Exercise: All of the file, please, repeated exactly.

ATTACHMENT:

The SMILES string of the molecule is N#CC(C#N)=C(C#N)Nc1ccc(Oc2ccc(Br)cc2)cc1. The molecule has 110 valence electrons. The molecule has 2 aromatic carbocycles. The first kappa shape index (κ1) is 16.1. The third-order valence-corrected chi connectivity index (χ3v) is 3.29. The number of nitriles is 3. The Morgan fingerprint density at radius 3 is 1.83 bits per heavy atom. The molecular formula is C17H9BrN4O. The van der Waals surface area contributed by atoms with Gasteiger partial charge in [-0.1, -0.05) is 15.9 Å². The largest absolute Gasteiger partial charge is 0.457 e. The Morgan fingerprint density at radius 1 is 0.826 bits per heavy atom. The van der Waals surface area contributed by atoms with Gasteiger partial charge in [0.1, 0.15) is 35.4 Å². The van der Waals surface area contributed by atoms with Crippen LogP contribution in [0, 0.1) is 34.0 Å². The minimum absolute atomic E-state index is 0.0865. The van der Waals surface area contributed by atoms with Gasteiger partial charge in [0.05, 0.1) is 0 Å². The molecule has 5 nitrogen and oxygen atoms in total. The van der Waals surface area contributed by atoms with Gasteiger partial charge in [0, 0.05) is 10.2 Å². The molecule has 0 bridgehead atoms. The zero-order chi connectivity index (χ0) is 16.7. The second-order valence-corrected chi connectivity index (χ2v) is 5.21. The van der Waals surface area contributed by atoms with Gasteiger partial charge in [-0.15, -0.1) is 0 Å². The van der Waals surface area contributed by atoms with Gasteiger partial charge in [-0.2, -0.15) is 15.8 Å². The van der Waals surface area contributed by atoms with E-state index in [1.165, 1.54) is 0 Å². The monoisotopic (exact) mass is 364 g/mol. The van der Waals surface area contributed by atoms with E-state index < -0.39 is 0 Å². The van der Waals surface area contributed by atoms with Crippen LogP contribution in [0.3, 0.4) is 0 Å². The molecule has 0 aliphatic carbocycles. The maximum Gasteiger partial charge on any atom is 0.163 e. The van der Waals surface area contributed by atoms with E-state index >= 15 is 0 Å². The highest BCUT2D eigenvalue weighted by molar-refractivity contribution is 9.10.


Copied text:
The SMILES string of the molecule is N#CC(C#N)=C(C#N)Nc1ccc(Oc2ccc(Br)cc2)cc1. The molecule has 110 valence electrons. The molecule has 2 aromatic carbocycles. The first kappa shape index (κ1) is 16.1. The third-order valence-corrected chi connectivity index (χ3v) is 3.29. The number of nitriles is 3. The Morgan fingerprint density at radius 3 is 1.83 bits per heavy atom. The molecular formula is C17H9BrN4O. The van der Waals surface area contributed by atoms with Gasteiger partial charge in [-0.1, -0.05) is 15.9 Å². The largest absolute Gasteiger partial charge is 0.457 e. The Morgan fingerprint density at radius 1 is 0.826 bits per heavy atom. The van der Waals surface area contributed by atoms with Gasteiger partial charge in [0.1, 0.15) is 35.4 Å². The van der Waals surface area contributed by atoms with Crippen LogP contribution in [0, 0.1) is 34.0 Å². The minimum absolute atomic E-state index is 0.0865. The van der Waals surface area contributed by atoms with Gasteiger partial charge in [0.05, 0.1) is 0 Å². The molecule has 5 nitrogen and oxygen atoms in total. The van der Waals surface area contributed by atoms with Gasteiger partial charge in [0, 0.05) is 10.2 Å². The molecule has 0 bridgehead atoms. The zero-order chi connectivity index (χ0) is 16.7. The second-order valence-corrected chi connectivity index (χ2v) is 5.21. The van der Waals surface area contributed by atoms with Gasteiger partial charge in [-0.15, -0.1) is 0 Å². The van der Waals surface area contributed by atoms with Gasteiger partial charge in [-0.2, -0.15) is 15.8 Å². The van der Waals surface area contributed by atoms with E-state index in [1.165, 1.54) is 0 Å². The monoisotopic (exact) mass is 364 g/mol. The van der Waals surface area contributed by atoms with E-state index < -0.39 is 0 Å². The van der Waals surface area contributed by atoms with Crippen LogP contribution in [0.3, 0.4) is 0 Å². The molecule has 0 aliphatic carbocycles. The maximum Gasteiger partial charge on any atom is 0.163 e. The van der Waals surface area contributed by atoms with E-state index >= 15 is 0 Å². The highest BCUT2D eigenvalue weighted by molar-refractivity contribution is 9.10.